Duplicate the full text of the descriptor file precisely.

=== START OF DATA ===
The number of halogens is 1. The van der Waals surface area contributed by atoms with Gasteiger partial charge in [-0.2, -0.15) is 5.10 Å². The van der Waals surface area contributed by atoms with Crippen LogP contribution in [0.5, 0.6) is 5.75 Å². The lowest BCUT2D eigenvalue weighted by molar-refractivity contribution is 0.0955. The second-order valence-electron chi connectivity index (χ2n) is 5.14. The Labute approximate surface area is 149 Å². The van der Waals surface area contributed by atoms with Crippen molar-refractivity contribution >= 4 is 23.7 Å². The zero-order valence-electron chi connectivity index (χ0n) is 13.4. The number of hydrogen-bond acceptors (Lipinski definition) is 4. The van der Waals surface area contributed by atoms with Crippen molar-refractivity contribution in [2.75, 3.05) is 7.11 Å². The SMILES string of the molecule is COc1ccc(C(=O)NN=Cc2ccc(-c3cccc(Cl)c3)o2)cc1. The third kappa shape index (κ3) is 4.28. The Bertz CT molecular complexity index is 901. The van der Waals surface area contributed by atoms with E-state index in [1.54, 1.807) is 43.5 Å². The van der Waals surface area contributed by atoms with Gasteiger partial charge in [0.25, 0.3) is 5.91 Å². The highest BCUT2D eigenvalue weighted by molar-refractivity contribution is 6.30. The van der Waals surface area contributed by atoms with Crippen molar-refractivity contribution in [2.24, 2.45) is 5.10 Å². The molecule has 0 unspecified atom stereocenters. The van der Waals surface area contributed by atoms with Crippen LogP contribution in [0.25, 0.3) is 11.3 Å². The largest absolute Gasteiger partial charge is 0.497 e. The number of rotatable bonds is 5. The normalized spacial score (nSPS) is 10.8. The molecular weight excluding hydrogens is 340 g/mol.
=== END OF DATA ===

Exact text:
The number of halogens is 1. The van der Waals surface area contributed by atoms with Gasteiger partial charge in [-0.2, -0.15) is 5.10 Å². The van der Waals surface area contributed by atoms with Crippen LogP contribution in [0.5, 0.6) is 5.75 Å². The lowest BCUT2D eigenvalue weighted by molar-refractivity contribution is 0.0955. The second-order valence-electron chi connectivity index (χ2n) is 5.14. The Labute approximate surface area is 149 Å². The van der Waals surface area contributed by atoms with Crippen molar-refractivity contribution >= 4 is 23.7 Å². The zero-order valence-electron chi connectivity index (χ0n) is 13.4. The number of hydrogen-bond acceptors (Lipinski definition) is 4. The van der Waals surface area contributed by atoms with Crippen molar-refractivity contribution in [2.75, 3.05) is 7.11 Å². The SMILES string of the molecule is COc1ccc(C(=O)NN=Cc2ccc(-c3cccc(Cl)c3)o2)cc1. The third kappa shape index (κ3) is 4.28. The Bertz CT molecular complexity index is 901. The van der Waals surface area contributed by atoms with E-state index in [1.54, 1.807) is 43.5 Å². The van der Waals surface area contributed by atoms with Gasteiger partial charge in [0.25, 0.3) is 5.91 Å². The highest BCUT2D eigenvalue weighted by molar-refractivity contribution is 6.30. The van der Waals surface area contributed by atoms with Crippen molar-refractivity contribution in [2.24, 2.45) is 5.10 Å². The molecule has 0 unspecified atom stereocenters. The van der Waals surface area contributed by atoms with Crippen LogP contribution in [0.25, 0.3) is 11.3 Å². The largest absolute Gasteiger partial charge is 0.497 e. The number of rotatable bonds is 5. The normalized spacial score (nSPS) is 10.8. The molecular weight excluding hydrogens is 340 g/mol.